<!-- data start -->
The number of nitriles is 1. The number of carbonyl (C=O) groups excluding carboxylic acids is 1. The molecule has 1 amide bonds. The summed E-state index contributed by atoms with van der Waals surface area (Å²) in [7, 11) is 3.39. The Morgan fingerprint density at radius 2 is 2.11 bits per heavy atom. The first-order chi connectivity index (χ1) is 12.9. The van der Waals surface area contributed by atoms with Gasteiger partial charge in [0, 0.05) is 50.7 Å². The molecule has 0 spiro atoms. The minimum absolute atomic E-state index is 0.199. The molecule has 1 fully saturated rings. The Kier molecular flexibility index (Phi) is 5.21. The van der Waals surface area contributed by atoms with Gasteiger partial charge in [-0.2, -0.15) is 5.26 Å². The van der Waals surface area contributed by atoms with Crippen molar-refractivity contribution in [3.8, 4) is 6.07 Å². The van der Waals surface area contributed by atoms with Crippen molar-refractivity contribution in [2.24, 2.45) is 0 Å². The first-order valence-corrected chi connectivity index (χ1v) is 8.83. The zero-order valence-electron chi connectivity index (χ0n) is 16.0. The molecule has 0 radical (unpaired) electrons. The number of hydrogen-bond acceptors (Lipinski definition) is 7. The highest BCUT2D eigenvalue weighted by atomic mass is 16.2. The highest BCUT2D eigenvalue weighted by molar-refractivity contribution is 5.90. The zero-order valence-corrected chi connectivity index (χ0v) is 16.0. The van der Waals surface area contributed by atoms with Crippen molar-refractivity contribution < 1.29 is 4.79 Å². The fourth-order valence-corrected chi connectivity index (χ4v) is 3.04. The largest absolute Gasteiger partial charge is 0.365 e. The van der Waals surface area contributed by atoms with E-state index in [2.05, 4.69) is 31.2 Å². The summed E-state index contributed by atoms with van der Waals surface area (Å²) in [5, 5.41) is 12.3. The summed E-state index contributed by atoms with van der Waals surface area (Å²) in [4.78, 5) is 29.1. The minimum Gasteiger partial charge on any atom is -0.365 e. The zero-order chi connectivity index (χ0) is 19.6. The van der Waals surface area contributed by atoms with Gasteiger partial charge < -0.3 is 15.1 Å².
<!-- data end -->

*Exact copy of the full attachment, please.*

The number of nitriles is 1. The number of carbonyl (C=O) groups excluding carboxylic acids is 1. The molecule has 1 amide bonds. The summed E-state index contributed by atoms with van der Waals surface area (Å²) in [7, 11) is 3.39. The Morgan fingerprint density at radius 2 is 2.11 bits per heavy atom. The first-order chi connectivity index (χ1) is 12.9. The van der Waals surface area contributed by atoms with Gasteiger partial charge in [0, 0.05) is 50.7 Å². The molecule has 0 spiro atoms. The minimum absolute atomic E-state index is 0.199. The molecule has 1 fully saturated rings. The Kier molecular flexibility index (Phi) is 5.21. The van der Waals surface area contributed by atoms with Gasteiger partial charge in [-0.2, -0.15) is 5.26 Å². The van der Waals surface area contributed by atoms with Crippen molar-refractivity contribution in [3.8, 4) is 6.07 Å². The van der Waals surface area contributed by atoms with Crippen molar-refractivity contribution in [2.24, 2.45) is 0 Å². The first-order valence-corrected chi connectivity index (χ1v) is 8.83. The zero-order valence-electron chi connectivity index (χ0n) is 16.0. The molecule has 0 radical (unpaired) electrons. The number of hydrogen-bond acceptors (Lipinski definition) is 7. The highest BCUT2D eigenvalue weighted by atomic mass is 16.2. The highest BCUT2D eigenvalue weighted by molar-refractivity contribution is 5.90. The zero-order valence-corrected chi connectivity index (χ0v) is 16.0. The van der Waals surface area contributed by atoms with Crippen molar-refractivity contribution < 1.29 is 4.79 Å². The fourth-order valence-corrected chi connectivity index (χ4v) is 3.04. The largest absolute Gasteiger partial charge is 0.365 e. The van der Waals surface area contributed by atoms with E-state index in [2.05, 4.69) is 31.2 Å². The summed E-state index contributed by atoms with van der Waals surface area (Å²) in [5, 5.41) is 12.3. The summed E-state index contributed by atoms with van der Waals surface area (Å²) in [4.78, 5) is 29.1. The minimum Gasteiger partial charge on any atom is -0.365 e. The zero-order chi connectivity index (χ0) is 19.6. The van der Waals surface area contributed by atoms with Gasteiger partial charge < -0.3 is 15.1 Å².